Exhibition review: Patrick Caulfield/Gary Hume, Tate Britain, London, until September 1 2013
Two exponents of flat colour from two different generations have been brought together for a pair of complementary shows at Tate Britain which should appeal to all lovers of painting.
© British Council Collection
And though it might be said that both Patrick Caulfield and Gary Hume are painters’ painters, it might also be said that in this age of spectacle, anyone who still picks up a brush falls into that category.
Certainly there is on display pure pleasure in the medium. Caulfield works in acrylics or oil, mixing well drafted interior furnishings with photorealistic details, be those flowers or food.
Hume, on the other hand, spreads tin-fresh gloss paint across aluminium using a draft excluder to shore the stuff up in ridges across the surface. Both artists share something of a signwriter’s approach, offering sharp lines and a pristine finish.
But whereas Hume tends towards simplicity and abstraction with minimal choice of colour and little or no detail, Caulfield celebrates the complexity of what still life or interior scenes might contain.
© Private collection. Courtesy Matthew Marks Gallery
A case in point is his bustling smaller canvas, Office Party, which blends cubist motifs, such as woodgrain, wine bottle and glasses, with a photorealist view out of the window. And this being Caulfield, the flesh and blood merrymakers are nowhere in sight, having left the typewriter and telephone behind as stand ins.
In other words there is plenty of narrative, a quality which Hume finds in short supply. On evidence of the two shows at Tate, the younger artist is more interested in ambiguity than human theatre.
In Paradise Painting Three we see a monumental rendering of a garden bird in song. But look again and the pink background becomes the thighs of a woman; the red beak becomes a vulva. Elsewhere he compounds a painting of an orchid with a portrait of artist Nicola Tyson.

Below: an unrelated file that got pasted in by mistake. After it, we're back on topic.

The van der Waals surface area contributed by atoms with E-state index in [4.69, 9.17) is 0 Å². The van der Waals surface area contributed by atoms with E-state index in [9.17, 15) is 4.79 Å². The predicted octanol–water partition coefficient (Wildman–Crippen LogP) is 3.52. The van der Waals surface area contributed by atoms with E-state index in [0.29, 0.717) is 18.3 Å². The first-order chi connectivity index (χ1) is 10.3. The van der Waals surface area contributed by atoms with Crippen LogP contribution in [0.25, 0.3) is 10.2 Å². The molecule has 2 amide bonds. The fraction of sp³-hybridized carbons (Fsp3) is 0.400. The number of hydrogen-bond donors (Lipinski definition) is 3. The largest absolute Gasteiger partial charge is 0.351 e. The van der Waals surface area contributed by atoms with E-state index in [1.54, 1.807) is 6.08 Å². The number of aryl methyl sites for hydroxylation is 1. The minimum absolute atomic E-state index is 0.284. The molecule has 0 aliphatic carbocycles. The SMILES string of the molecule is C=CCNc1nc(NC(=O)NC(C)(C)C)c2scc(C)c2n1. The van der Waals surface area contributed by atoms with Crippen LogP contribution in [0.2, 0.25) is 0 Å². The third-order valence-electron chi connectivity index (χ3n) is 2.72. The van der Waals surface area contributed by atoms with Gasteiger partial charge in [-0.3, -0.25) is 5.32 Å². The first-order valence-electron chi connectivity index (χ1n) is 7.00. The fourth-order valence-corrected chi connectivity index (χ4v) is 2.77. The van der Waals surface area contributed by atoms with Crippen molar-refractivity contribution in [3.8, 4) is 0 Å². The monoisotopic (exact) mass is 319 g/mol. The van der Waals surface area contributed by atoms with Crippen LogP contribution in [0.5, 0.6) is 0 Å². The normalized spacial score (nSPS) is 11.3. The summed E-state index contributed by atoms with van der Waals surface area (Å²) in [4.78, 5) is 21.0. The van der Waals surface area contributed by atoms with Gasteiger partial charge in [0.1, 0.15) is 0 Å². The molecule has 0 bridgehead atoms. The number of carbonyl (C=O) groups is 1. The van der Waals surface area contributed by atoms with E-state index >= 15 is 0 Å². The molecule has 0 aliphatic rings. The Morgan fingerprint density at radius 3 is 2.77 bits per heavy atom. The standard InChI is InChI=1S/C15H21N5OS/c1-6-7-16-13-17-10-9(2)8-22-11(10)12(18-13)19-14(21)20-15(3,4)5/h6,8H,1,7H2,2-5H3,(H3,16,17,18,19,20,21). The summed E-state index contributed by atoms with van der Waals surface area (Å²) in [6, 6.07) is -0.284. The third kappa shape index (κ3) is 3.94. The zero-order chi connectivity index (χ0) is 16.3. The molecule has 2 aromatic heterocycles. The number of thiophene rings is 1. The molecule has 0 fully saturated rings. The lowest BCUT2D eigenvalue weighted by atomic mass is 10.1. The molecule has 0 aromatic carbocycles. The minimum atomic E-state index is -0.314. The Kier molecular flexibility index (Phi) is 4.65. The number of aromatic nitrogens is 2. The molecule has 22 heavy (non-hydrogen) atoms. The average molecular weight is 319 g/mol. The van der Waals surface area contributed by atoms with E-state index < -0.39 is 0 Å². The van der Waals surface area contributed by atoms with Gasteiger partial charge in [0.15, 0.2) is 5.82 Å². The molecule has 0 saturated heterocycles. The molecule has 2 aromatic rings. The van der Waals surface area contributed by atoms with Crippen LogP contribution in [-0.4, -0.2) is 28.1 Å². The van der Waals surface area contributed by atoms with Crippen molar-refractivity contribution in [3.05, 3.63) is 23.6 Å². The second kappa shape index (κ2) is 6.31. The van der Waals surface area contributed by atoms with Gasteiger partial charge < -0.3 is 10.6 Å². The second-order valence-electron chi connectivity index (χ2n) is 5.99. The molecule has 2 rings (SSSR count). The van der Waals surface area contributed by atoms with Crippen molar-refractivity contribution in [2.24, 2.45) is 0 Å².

Caulfield’s own taste for tromp l’oeil runs to the inclusion of photorealistic details mixed with highly-drafted scenes. The best known example of this magic touch is that other large work, After Lunch.
Its melancholically blue restaurant scene is livened up by a touristic poster on the wall. But this view of a French chateau turns out to be a virtuoso display of brushwork. For added trickery, Caulfield lets you view it through a thickly drafted goldfish tank.
A picture on the wall may just be a metaphorical window, but it gives us another way to account for the differences between Caulfield and Hume. With its struts and porosity, canvas is itself a window, whereas Hume’s aluminium panels are metaphorical doors - closed ones at that.
Hume has said that the door is a perfect painting and he is perhaps best known for his paintings of doors in institutions such as hospitals.
A newly created set of painted doors open onto his current show. And elsewhere he gives us a barnstorming piece of near Abstract Expressionism with a vast red diptych depicting two barn doors.
Along with mastery of their craft, what both painters share is a light touch when it comes to subject matter. Just as Caulfield studs a hotel façade with a range of unlikely photo-sharp blooms, so Hume gives us an incongruous portrait of 80s DJ Tony Blackburn.
And his finest joke in the current show is a demonic looking infant, just discernible in the gloom. He is here to turn your world upside down, as suggested by the word Baby scrawled back to front across the base of the panel.
It calls to mind a Jerry Seinfeld gag that young people are here to replace us. Fortunately, what these two shows demonstrate is that younger painters and their elders can co-exist pretty well.
- Open 10am-6pm. Tickets £14.50/£12.50. Book online.